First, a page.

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I am in the process of trying to use the general lifting lemma (Lemma 79.1) Munkres to show that every continuous map $f$ from $S^n$ to $S^1$ is null-homotopic for $n>1$. Now I know this question has been asked before on this site but my question is related to a small detail in the proof of it.

Because the fundamental group of $\pi_1(S^n)= 0$ I know that my $f$ can be lifted to a map $\tilde{f}$ from $S^n$ to $\Bbb{R}$ that is a covering space for $S^1$. This map is defined as follows: Suppose the basepoint of $S^n$ is $y_0$, the basepoint of $S^1$ is $x_0$ and the basepoint of $\Bbb{R}$ is $z_0$. For any $y_1 \in S^n$, choose a path $\alpha$ from $y_0 $ to $y_1$. Then $f \circ \alpha$ is a path in $S^1$ from $x_0$ to $f(y_1)$. I now lift this to a path $\gamma \in \Bbb{R}$ with startpoint $z_0$ and endpoint

$$p^{-1}(f(y_1)).$$

I now say that $\tilde{f}(y_1) = p^{-1}(f(y_1))$. $p$ is the usual covering map from $\Bbb{R}$ to $S^1$ given by the exponential function: $p(x) = e^{ix}$.

I want to define a null homotopy between $\tilde{f}$ and the constant map at $z_0$. I want it to be a straight line homotopy and I try with $$\begin{eqnarray*} F :&S^n \times I& \longrightarrow \Bbb{R} \\ &(y_1,t)& \longmapsto z_0(1-t) + tp^{-1}(f(y_1)). \end{eqnarray*}$$ The problem now is that when I take the inverse image under $p$ I don't have a well defined map? How do I get around this? Can I just say we pick a point in the inverse image and it will do the job?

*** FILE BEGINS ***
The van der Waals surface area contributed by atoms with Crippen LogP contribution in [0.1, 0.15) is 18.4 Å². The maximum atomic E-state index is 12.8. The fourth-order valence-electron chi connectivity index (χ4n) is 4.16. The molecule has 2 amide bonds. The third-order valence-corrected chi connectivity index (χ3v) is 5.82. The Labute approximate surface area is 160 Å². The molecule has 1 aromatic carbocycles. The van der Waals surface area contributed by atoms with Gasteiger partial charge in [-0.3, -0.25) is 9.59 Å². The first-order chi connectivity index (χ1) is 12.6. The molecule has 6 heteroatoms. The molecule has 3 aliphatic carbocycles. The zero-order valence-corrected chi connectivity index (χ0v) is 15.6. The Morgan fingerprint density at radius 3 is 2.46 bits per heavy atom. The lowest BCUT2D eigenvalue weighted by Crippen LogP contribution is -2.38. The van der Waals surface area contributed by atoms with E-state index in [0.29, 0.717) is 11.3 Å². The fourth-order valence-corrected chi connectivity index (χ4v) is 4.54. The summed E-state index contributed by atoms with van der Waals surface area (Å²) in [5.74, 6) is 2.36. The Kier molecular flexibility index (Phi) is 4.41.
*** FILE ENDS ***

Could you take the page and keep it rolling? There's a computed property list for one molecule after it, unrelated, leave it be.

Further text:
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Why can't you just take $(y,t)\mapsto z_0(1-t)+t\tilde f(y)$? It seems that your lift is already guaranteed to exist. –  Andrew Aug 19 '12 at 7:04

1 Answer 1

up vote 4 down vote accepted

What you're actually having trouble with is that you can lift the map $S^n \to S^1$ to a map $S^n \to \mathbb{R}$. This is the map you're calling $p^{-1}(f(y))$, and is not a multi-valued map.

I would advise rereading over the section where they showed you can lift maps to covering spaces, since after that it is trivial (set $g(x)=p^{-1}(f(x))$, which is a continuous map from $S^n\to \mathbb{R}$, hence has an obvious null-homotopy, what you wrote with $p^{-1}(f(y_1))$ replaced with $g(y_1)$).

Cheers,

Rofler

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Yes I realised that I missed that bit. Indeed the map is not multivalued. I forgot we checked that in proving the lemma. So the null homotopy is well-defined and composing it with $p$ we get a null homotopy between $f$ and the constant map at the basepoint of $S^1$. –  user38268 Aug 19 '12 at 7:11

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